switch response.actionIdentifier {
    case Notification.Action.readLater:
        print("Save Tutorial For Later")
    case Notification.Action.unsubscribe:
        print("Unsubscribe Reader")
    default:
        print("Other Action")
    }

    completionHandler()
}

Your application is given a small amount of time to perform the task associated with the action the user tapped. When your application has finished, it needs to invoke the completion handler to notify the User Notifications framework it has finished processing the user's action.

The UNNotificationResponse object contains all the information your application needs to process the user's action. The class defines an actionIdentifier property and the response object also keeps a reference to the original UNNotification instance the action is associated with.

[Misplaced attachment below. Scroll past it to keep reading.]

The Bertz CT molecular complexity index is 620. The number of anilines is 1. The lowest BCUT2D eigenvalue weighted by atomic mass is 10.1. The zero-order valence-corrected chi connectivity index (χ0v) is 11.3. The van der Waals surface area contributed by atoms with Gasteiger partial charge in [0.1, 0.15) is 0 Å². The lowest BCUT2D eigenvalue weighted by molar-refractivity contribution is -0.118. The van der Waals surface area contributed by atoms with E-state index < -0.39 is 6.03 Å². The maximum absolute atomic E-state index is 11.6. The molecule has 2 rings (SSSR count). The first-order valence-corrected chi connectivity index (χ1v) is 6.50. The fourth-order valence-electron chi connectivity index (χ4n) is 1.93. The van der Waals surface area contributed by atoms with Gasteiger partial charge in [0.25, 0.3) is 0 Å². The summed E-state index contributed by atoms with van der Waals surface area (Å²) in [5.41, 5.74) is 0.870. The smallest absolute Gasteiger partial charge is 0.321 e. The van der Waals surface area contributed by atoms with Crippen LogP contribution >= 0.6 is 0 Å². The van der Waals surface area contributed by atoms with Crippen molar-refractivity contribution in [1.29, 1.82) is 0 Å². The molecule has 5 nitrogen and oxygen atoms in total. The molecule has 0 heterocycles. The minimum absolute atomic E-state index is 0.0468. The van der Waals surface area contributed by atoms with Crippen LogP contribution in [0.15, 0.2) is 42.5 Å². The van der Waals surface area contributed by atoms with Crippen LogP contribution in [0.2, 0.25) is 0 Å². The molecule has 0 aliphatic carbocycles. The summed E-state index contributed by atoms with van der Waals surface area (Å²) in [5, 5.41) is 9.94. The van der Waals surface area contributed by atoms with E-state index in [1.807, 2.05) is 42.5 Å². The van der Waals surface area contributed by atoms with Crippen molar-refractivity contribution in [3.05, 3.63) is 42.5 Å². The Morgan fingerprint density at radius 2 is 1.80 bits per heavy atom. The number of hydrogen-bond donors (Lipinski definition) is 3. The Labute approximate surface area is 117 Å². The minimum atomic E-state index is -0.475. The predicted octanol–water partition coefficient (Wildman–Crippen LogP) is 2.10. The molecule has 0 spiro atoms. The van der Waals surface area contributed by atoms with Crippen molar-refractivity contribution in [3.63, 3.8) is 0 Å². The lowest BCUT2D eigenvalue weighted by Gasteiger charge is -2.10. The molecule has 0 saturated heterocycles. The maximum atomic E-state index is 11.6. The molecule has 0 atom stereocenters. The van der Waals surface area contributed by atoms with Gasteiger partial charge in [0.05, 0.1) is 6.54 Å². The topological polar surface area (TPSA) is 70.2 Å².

If the action accepts user input, the response parameter is of type UNTextInputNotificationResponse. This UNNotificationResponse subclass defines an additional property, userText, that holds the input of the user.

Build and Run

Build and run the application to test the actions we defined.

Local Notification With Actions

Local Notification With Actions On Lock Screen

What About Remote Notifications

The User Notifications framework treats remote notifications similar to local notifications. That is one of the major improvements the framework brings to the table. The user doesn't treat local and remote notifications differently and you don't need to either thanks to the User Notifications framework.

What's Next?

The User Notifications framework offers a rich API that vastly improves notification handling on iOS and watchOS. We only covered the basics in this short series.

You can download the source files of this tutorial from GitHub.

Stop Writing Swift That Sucks

Download the Swift Patterns I Swear By